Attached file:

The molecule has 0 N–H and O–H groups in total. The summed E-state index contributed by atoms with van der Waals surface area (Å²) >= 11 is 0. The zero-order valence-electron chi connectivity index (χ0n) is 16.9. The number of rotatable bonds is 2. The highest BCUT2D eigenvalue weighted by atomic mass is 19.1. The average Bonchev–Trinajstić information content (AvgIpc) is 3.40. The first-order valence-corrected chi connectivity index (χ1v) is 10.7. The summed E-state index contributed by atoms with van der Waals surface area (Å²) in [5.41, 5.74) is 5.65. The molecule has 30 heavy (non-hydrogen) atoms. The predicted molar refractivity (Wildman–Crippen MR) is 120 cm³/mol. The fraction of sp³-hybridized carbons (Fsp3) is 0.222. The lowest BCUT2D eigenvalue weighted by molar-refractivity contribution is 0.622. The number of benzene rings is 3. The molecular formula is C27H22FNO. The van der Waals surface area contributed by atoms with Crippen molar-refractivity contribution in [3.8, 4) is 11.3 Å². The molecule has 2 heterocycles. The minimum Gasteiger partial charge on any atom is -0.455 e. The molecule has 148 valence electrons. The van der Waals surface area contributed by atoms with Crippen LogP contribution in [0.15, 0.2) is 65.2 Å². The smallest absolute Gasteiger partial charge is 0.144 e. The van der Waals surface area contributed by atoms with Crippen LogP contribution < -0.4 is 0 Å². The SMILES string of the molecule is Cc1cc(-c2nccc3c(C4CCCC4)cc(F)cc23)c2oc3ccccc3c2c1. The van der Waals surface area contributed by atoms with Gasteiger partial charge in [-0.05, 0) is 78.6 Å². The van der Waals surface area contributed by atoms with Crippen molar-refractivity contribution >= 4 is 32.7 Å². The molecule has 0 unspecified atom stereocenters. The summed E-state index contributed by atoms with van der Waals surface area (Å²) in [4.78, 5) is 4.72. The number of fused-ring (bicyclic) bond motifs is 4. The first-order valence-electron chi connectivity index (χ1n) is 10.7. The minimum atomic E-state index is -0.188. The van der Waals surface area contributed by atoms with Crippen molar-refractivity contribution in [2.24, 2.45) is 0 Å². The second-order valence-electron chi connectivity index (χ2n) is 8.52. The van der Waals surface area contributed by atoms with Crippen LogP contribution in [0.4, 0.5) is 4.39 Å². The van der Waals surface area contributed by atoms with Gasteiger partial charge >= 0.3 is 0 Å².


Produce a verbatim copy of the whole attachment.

The molecule has 0 N–H and O–H groups in total. The summed E-state index contributed by atoms with van der Waals surface area (Å²) >= 11 is 0. The zero-order valence-electron chi connectivity index (χ0n) is 16.9. The number of rotatable bonds is 2. The highest BCUT2D eigenvalue weighted by atomic mass is 19.1. The average Bonchev–Trinajstić information content (AvgIpc) is 3.40. The first-order valence-corrected chi connectivity index (χ1v) is 10.7. The summed E-state index contributed by atoms with van der Waals surface area (Å²) in [5.41, 5.74) is 5.65. The molecule has 30 heavy (non-hydrogen) atoms. The predicted molar refractivity (Wildman–Crippen MR) is 120 cm³/mol. The fraction of sp³-hybridized carbons (Fsp3) is 0.222. The lowest BCUT2D eigenvalue weighted by molar-refractivity contribution is 0.622. The number of benzene rings is 3. The molecular formula is C27H22FNO. The van der Waals surface area contributed by atoms with Crippen molar-refractivity contribution in [3.8, 4) is 11.3 Å². The molecule has 2 heterocycles. The minimum Gasteiger partial charge on any atom is -0.455 e. The molecule has 148 valence electrons. The van der Waals surface area contributed by atoms with Crippen LogP contribution in [0.15, 0.2) is 65.2 Å². The smallest absolute Gasteiger partial charge is 0.144 e. The van der Waals surface area contributed by atoms with Crippen LogP contribution < -0.4 is 0 Å². The SMILES string of the molecule is Cc1cc(-c2nccc3c(C4CCCC4)cc(F)cc23)c2oc3ccccc3c2c1. The van der Waals surface area contributed by atoms with Gasteiger partial charge in [-0.05, 0) is 78.6 Å². The van der Waals surface area contributed by atoms with Crippen molar-refractivity contribution >= 4 is 32.7 Å². The molecule has 0 unspecified atom stereocenters. The summed E-state index contributed by atoms with van der Waals surface area (Å²) in [4.78, 5) is 4.72. The number of fused-ring (bicyclic) bond motifs is 4. The first-order valence-electron chi connectivity index (χ1n) is 10.7. The minimum atomic E-state index is -0.188. The van der Waals surface area contributed by atoms with Crippen molar-refractivity contribution in [2.24, 2.45) is 0 Å². The second-order valence-electron chi connectivity index (χ2n) is 8.52. The van der Waals surface area contributed by atoms with Crippen LogP contribution in [0.4, 0.5) is 4.39 Å². The van der Waals surface area contributed by atoms with Gasteiger partial charge >= 0.3 is 0 Å².